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MFL GRADE DESCRIPTORS IN STUDENT SPEAK

Discussion in 'Modern foreign languages' started by mpc, Jan 27, 2008.

  1. mpc

    mpc

    I thought I'd copied these from a link provided by a kind soul on a GCSE thread but now can't find them. Could anyone give me the link again? I've tried a forum search but with no luck. Humble apologies.
     
  2. mpc

    mpc

    I thought I'd copied these from a link provided by a kind soul on a GCSE thread but now can't find them. Could anyone give me the link again? I've tried a forum search but with no luck. Humble apologies.
     
  3. henriette

    henriette New commenter

    I saved them - leave your address and I'll email them to you.

    H
     
  4. mpc

    mpc

    Thanks to you both for replying so swiftly. Yes, that was the link I was after.
     
  5. Geekie

    Geekie New commenter

    Didn't know about these- thanks for the link !
     
  6. mpc

    mpc

    I'm now happily in the process of trying to edit them a little further either as a potential display or as a 'stick-in' for KS4 exercise books. If I'm feeling really brave, I might give the kids a card sort and ask them to identify the grade!
     
  7. Incommunicado

    Incommunicado Occasional commenter


    Or you could give those cards to your kids and tell them to burn them. Total waste of time.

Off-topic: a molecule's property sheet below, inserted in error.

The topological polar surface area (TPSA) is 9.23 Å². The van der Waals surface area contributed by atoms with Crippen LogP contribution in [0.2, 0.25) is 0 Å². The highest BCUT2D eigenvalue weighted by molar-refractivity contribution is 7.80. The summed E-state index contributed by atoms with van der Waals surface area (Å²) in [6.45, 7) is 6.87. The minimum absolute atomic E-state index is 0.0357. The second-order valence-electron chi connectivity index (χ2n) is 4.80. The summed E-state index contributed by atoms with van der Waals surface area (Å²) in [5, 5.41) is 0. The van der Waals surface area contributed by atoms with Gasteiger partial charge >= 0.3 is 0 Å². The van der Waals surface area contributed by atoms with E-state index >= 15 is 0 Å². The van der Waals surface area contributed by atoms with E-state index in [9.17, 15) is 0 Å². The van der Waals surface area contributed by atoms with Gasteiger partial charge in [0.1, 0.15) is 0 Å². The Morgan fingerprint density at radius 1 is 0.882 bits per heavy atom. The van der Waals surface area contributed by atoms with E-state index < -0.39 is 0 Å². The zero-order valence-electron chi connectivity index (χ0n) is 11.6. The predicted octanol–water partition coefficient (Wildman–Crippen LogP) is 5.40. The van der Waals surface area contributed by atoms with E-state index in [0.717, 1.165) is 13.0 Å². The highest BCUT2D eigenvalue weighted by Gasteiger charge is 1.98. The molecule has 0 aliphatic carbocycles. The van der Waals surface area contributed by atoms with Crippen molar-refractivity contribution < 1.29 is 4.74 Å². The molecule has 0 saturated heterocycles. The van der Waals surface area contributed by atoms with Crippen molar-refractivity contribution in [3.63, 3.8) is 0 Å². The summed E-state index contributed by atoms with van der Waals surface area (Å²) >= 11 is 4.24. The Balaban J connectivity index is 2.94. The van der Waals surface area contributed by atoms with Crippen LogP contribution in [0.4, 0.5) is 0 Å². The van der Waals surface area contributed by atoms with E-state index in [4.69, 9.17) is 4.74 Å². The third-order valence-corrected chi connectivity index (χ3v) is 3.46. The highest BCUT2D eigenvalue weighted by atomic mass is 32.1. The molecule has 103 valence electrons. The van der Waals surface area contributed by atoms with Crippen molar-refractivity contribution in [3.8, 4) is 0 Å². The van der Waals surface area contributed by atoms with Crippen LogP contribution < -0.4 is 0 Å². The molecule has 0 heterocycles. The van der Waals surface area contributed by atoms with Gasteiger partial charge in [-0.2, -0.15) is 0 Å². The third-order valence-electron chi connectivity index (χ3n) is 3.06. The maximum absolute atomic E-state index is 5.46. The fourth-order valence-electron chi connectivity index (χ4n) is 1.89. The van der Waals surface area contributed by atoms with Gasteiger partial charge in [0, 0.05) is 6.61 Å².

Well, that's my view.
     
  8. Ah, but you're such an old cynic. I am aware that some of our parents have heard of these new-fangled levels, and so I tool along some sheets with them on to parents evening. What with my other leaflets and bright smile no one realised I don't know the kids names, far less have a register, and what's a mark book?
     
  9. Incommunicado

    Incommunicado Occasional commenter


    Your modus operandi rings a very familiar bell Gorgy... were we separated at birth?
     
  10. I never bring my mark book to parents' evening because then they'd see I have no marks1
     
  11. Geekie

    Geekie New commenter

    I'm not alone !!

    Incommunicado - we're talking about GCSE grade descriptors here - are they rubbish as well as KS3 level descriptors then ?
     
  12. Incommunicado

    Incommunicado Occasional commenter


    Thanks, Geekie... my mistake.

    I'll look again then comment.

    (This is why you are an AST and I'm not!)
     
  13. Incommunicado

    Incommunicado Occasional commenter